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Kill Your Autoresponder
Posted 26 July 2003 - 12:16 AM
Typically, some sort of freebie or information is offered to get visitors to subscribe to an autoresponder. What has proven far more successful for us, has been to provide access to the freebie (an e-book, or whatever) as an instant-follow up to requests, and then make *personal* contact via email to see if there are any questions I can answer, and maybe ask a couple questions of my own.
I implemented this strategy when I first started selling my "SEO Fast Start" e-book. Folks who emailed with questions or comments ended up buying my book about 75% of the time. Of the other 25%, at least a third were folks I had told *not* to buy the book because it wasn't the best thing for them to work on, they had an affiliate site, etc.
At a certain point, I had to stop doing this because there was just too much email for me to handle, but by then, it wasn't as important. Why? Because by that time, I *knew* every question they were going to ask, I knew every reason why people would or wouldn't buy the product, and I had addressed those on my website. A lot of this was not at all obvious, and even the stuff we knew about was easier to prioritize when we had direct feedback from 1000 or so real customers.
I'd also gathered a bunch of testimonials from satisfied customers who were already in personal contact with me before making a purchase. From an initial conversion rate of a little over 1%, I was able to reach well over 3% in a short time. An autoresponder might add a few tenths of a point, but only if I add a pop-up to the site... and I HATE pop-ups, so that's just not gonna happen.
When launching a new site, a new product, or a new offer, consider whether an autoresponder is really the best way to follow up. Personal follow-up will allow you to close more sales (generating dollars that can be used for advertising, development, pizza, etc.). I estimate that I made about $100 an hour answering inquiries from prospects, and I certainly could have hired someone to keep it going if I'd wanted to. The main benefit, though, is that you will learn what your customers really think, feel, and want.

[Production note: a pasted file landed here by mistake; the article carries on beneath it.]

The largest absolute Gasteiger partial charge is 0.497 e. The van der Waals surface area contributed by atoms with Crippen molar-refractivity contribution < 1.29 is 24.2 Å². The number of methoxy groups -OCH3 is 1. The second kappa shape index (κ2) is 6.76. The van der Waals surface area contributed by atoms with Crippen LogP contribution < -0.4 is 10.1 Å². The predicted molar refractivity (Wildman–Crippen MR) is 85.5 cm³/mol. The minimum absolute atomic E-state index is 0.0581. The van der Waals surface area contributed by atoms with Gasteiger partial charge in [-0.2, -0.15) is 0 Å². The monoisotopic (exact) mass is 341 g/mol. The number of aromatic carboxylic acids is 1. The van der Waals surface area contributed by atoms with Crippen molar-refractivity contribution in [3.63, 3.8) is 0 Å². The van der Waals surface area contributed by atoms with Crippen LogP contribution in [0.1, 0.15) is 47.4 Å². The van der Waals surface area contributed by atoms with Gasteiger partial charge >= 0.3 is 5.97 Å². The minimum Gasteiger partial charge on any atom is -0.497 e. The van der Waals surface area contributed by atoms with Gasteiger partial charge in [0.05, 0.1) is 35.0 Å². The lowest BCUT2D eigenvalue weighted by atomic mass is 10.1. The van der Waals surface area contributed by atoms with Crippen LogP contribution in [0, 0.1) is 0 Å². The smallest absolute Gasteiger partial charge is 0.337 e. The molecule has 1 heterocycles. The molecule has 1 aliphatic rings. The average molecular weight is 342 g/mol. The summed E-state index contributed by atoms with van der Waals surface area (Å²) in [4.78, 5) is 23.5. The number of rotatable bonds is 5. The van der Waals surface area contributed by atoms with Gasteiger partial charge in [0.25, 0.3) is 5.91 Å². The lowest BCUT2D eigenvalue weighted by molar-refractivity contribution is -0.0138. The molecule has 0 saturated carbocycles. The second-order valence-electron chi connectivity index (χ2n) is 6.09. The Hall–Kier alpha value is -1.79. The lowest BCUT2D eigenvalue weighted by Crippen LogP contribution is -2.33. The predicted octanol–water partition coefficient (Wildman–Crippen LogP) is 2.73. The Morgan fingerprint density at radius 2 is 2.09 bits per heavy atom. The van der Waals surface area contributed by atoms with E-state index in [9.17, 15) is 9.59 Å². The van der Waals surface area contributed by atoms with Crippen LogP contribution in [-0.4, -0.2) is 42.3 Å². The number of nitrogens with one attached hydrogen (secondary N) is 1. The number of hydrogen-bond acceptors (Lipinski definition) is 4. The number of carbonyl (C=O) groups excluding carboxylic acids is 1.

Personal contact will shock your prospects, because it's so rare. More than one person bought my book after being told that it wouldn't help them, because they were so pleased to get an honest answer from an online marketer. Even if you can't afford to keep it up as you get busier, you have to wonder if you can afford not to do this in the beginning.
Posted 31 July 2003 - 12:01 PM
What good ideas.
In my work as a software sales engineer, I am often told by prospective customers that they will pursue doing business with us because the depth of technical conversations that we have are deeper than those offered by any competitor. It's tough to maintain that level of support for some of the basic products though, so we are always searching for ways to make prospects feel pampered while working with limited resources.
We have found that we can leverage web conferencing technology to reach many people with about the same effort that it would take to make the same presentation to just a few. I used to send out evaluation copies of software, then help the customer install them, then talk them through a run-through of the software (they had to run it themselves in those days). Then web conferencing came in and I could just set up a meeting and demonstrate - less advance preparation needed. Now we do scheduled demonstrations and many people from different organizations can attend at once. The session are recorded, anyone can listen to a recording at any time, so that gives us more value from the investment.
Perhaps others could share ways to create a sense of personal or deep service at reasonable cost?
Posted 31 July 2003 - 12:28 PM
We provide instant access to software demos, white papers, even registration for some of our live online seminars, and then real people follow up, starting with e-mail. The real person is a sales rep, usually not very technical, but they have people like me [translation: know how to use the product] to help them. The sales people would be working anyway, this is a way to develop good leads for them.
Posted 31 July 2003 - 01:26 PM
Posted 02 August 2003 - 09:15 AM
Posted 02 August 2003 - 04:12 PM
My conversion rate to paying customers is way higher than I expected from a web freebie. Personal contact counts!
Posted 04 August 2003 - 04:46 PM
Yes, I always get comments on the speed of my replies to emails. The personal touch is a definate plus online.
People have gotten so used to being ignored that you really make an impression when you actually answer someone in a timely manner.
Keep up the good work!
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